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Neurointervention > Volume 8(2); 2013 > Article
Vajpeyee, Goyal, Kant, and Mal: Double Microcatheter-Assisted Coiling of a Basilar Artery Fenestration Aneurysm
The incidence of basilar artery fenestration is approximately 0.6% in angiographic studies and more in autopsy studies [1]. The most common site of basilar artery fenestration is proximal part [2]. Basilar artery fenestration aneurysms are very rare, posing unique challenges. Reported incidence of aneurysm at basilar artery fenestration site is 7% [3]. Surgical treatment of such aneurysm is usually deferred because of risk of lower cranial nerves injuries, difficulty in exploring surgical field and unpaired arterial supply of brain stem. Endovascular treatment is preferable modality though challenging. We report a case of successful treatment of a wide-necked small (2.5×3 mm) basilar artery fenestration aneurysm with a novel microcatheter -assisted coiling technique using bifemoral approach. A 60-year-old woman presented with headache and vomiting for 3 days. Evaluation revealed diffuse subarachnoid hemorrhage on plain CT scan. Cerebral DSA revealed a ruptured (2.5×3 mm) broad-neck proximal basilar artery fenestration aneurysm that incorporated both limbs of the basilar fenestration and both distal vertebral arteries (Fig. 1). An excel 10 microcatheter (Boston Scientific, Natick, MA, USA) was deployed into the right limb of the basilar fenestration from the right distal vertebral artery to support aneurysm neck. Similarly, another excel 10 microcatheter was placed in proximal basilar fenestration aneurysm through left distal vertebral artery. Following microcatheter support from right side, the aneurysm was treated with coil-embolization through another microcatheter in aneurysm sac from left side (Fig. 2). In basilar artery fenestration aneurysm, either stent assisted coiling or balloon assisted coiling is preferred endovascular technique particularly in wide necked aneurysm to prevent occlusion of fenestrated arm or migration of coiling. Preservation of the fenestrated arm is important as angiographically invisible perforators to brain stem may occlude. Fenestrated basilar artery aneurysm has been classified into type A and type B in the literature [4]. Our case is fitting into type B aneurysm. In this rare case, microcatheter support obviated need of stent which requires antiplatelet use which would have been problematic in view of this being acute subarachnoid hemorrhage. This approach has enabled coil embolization of the aneurysm as well as preservation of both basilar fenestration limbs and both distal vertebral arteries.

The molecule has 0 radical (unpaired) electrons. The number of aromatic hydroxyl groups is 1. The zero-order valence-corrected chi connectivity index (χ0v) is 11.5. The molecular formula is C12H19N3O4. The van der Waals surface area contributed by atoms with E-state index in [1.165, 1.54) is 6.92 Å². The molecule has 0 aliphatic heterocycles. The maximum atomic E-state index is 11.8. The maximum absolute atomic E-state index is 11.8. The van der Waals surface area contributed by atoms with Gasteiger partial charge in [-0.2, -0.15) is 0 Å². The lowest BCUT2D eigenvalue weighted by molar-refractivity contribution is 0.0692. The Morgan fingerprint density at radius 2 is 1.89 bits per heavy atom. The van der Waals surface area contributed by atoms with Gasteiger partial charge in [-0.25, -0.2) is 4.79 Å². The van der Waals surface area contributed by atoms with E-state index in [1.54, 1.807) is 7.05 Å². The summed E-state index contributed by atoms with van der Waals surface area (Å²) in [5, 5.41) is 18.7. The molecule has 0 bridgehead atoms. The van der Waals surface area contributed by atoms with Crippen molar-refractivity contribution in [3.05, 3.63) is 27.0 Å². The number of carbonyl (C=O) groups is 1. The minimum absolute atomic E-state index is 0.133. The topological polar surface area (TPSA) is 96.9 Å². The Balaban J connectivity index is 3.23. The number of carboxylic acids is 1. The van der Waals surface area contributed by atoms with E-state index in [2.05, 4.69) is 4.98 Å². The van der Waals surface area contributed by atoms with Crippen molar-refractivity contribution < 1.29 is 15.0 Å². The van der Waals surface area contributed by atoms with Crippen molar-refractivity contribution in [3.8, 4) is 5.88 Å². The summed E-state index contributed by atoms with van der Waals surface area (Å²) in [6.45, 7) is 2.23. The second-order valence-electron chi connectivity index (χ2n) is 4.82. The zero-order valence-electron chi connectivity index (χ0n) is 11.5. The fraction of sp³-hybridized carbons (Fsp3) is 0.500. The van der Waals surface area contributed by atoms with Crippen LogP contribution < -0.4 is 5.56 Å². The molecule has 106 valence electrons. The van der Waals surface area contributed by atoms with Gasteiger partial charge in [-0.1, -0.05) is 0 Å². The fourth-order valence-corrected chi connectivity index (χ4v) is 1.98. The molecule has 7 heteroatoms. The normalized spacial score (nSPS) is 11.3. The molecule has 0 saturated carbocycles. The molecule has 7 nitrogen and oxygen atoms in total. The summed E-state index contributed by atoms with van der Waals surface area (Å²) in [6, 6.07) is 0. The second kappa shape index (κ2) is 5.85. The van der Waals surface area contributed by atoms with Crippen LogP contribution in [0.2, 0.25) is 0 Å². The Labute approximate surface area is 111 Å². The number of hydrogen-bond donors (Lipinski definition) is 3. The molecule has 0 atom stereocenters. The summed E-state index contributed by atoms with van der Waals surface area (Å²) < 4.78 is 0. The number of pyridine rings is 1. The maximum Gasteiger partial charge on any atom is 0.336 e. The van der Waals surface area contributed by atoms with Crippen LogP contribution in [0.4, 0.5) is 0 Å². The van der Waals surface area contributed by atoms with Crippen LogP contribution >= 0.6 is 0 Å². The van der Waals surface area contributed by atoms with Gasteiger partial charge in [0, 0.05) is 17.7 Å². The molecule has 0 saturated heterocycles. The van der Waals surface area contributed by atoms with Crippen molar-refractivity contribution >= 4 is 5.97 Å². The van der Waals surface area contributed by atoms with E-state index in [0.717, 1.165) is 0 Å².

We acknowledge Staya Narayan for his help.


1. Teal JS, Rumbaugh CL, Bergeron RT, Segall HD. Angiographic demonstration of fenestrations of the intradural intracranial arteries. Radiology 1973;106:123-126 .
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2. Nakasu Y, Nakasu S, Kidooka M, Handa J. Aneurysm at the fenestration of basilar artery: case report. Nihon Geka Hokan 1982;51:344-348 .
3. Sanders WP, Sorek PA, Mehta BA. Fenestration of intracranial arteris with attention to associated aneurysms and other anomalies. AJNR Am J Neuroradiol 1993;14:675-680 .
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4. Kai Y, Hamada J, Morioka M, Yano S, Fujioka S, Kuratsu J. Endovascular treatment of ruptured aneurysms associated with fenestrated basilar artery Two case reports. Neurol Med Chir (Tokyo) 2006;46:244-247 .
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Fig. 1
Pre-treatment, left vertebral artery angiogram.
Fig. 2
Post-treatment, right vertebral artery angiogram.


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